Reasons for Poor Visibility of Women in Science and Science-Related Careers in Swaziland

  • M.M. Keregero Faculty of Agriculture, University of Swaziland, Luyengo Campus, Swaziland
  • K. Simelane Faculty of Agriculture, University of Swaziland, Luyengo Campus, Swaziland

Abstract

A study sought to examine the visibility of women in science and science-related careers in Swaziland. The specific objectives were to describe the cultural and traditional barriers to participation of women in science and science-related careers; and to identify factors associated with the occupation of high profile positions by women. The study utilized the Nominal Group Technique (NGT) involving 16 purposively selected University student, distributed equally by sex. It also utilized a mailed questionnaire involving a purposively selected sample of 67 female and 22 male professionals in agriculture. The questionnaire was checked for validity and reliability and found to be suitable. The findings revealed that the visibility of women in science and science-related careers is poor and can be attributed to traditional and cultural barriers, which relate, directly or indirectly, to symbolic and verbal acts that women are differentially exposed to in the process of socialization. There was unanimous agreement among respondents with regard to factors associated with attitudes of male colleagues, and overwhelming agreement regarding factors associated with employment policies, which influenced the visibility of agricultural professionals. There was agreement regarding the majority of the items pertaining to factors associated with educational opportunities and family and society. However, opinion was more or less divided with regard to factors associated with female professionals. The need for a gender and women's policy to address imbalances arising from the male-female dichotomy in employment was recommended.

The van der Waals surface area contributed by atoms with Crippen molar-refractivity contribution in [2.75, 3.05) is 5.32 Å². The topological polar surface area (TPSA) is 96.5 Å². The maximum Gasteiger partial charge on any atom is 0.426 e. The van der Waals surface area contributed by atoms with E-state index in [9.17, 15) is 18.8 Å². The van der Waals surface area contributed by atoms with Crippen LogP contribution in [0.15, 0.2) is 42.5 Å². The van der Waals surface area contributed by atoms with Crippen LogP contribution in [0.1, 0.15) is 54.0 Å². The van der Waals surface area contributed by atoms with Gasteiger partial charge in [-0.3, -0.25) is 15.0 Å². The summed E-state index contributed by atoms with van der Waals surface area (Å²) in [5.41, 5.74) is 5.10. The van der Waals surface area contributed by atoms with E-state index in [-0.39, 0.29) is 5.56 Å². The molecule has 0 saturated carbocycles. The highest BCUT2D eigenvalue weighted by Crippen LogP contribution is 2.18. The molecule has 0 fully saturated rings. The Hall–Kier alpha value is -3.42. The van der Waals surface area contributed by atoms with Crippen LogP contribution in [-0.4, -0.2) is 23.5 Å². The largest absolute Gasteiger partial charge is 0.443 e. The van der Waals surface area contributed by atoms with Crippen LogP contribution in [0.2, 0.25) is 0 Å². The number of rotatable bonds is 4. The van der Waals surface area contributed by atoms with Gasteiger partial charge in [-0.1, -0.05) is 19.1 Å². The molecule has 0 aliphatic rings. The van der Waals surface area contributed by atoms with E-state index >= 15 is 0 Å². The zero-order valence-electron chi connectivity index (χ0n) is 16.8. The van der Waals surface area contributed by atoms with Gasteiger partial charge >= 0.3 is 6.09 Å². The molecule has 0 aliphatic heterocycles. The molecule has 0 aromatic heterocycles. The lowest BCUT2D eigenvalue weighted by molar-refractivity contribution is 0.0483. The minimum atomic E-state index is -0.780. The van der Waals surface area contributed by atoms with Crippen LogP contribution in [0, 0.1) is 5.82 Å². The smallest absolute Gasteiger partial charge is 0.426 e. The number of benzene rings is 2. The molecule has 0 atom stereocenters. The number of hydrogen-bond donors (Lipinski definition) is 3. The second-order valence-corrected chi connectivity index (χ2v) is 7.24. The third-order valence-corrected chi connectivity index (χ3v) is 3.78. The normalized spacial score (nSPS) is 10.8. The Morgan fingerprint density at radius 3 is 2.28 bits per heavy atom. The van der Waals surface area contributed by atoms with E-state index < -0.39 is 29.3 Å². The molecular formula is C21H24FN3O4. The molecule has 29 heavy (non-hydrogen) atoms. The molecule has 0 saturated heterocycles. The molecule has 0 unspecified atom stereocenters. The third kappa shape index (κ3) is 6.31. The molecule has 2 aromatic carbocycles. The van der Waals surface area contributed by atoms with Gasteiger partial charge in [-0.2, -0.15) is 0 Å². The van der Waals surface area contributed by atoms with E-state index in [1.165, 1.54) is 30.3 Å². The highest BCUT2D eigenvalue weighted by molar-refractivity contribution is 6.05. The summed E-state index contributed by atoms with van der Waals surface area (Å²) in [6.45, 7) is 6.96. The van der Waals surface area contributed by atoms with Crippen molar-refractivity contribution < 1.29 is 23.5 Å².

UNISWA Research Journal of Agriculture, Science and Technology Vol. 4 (2) 2000: pp 181-189
Published
2004-04-26
Section
Articles

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eISSN: 1029-9645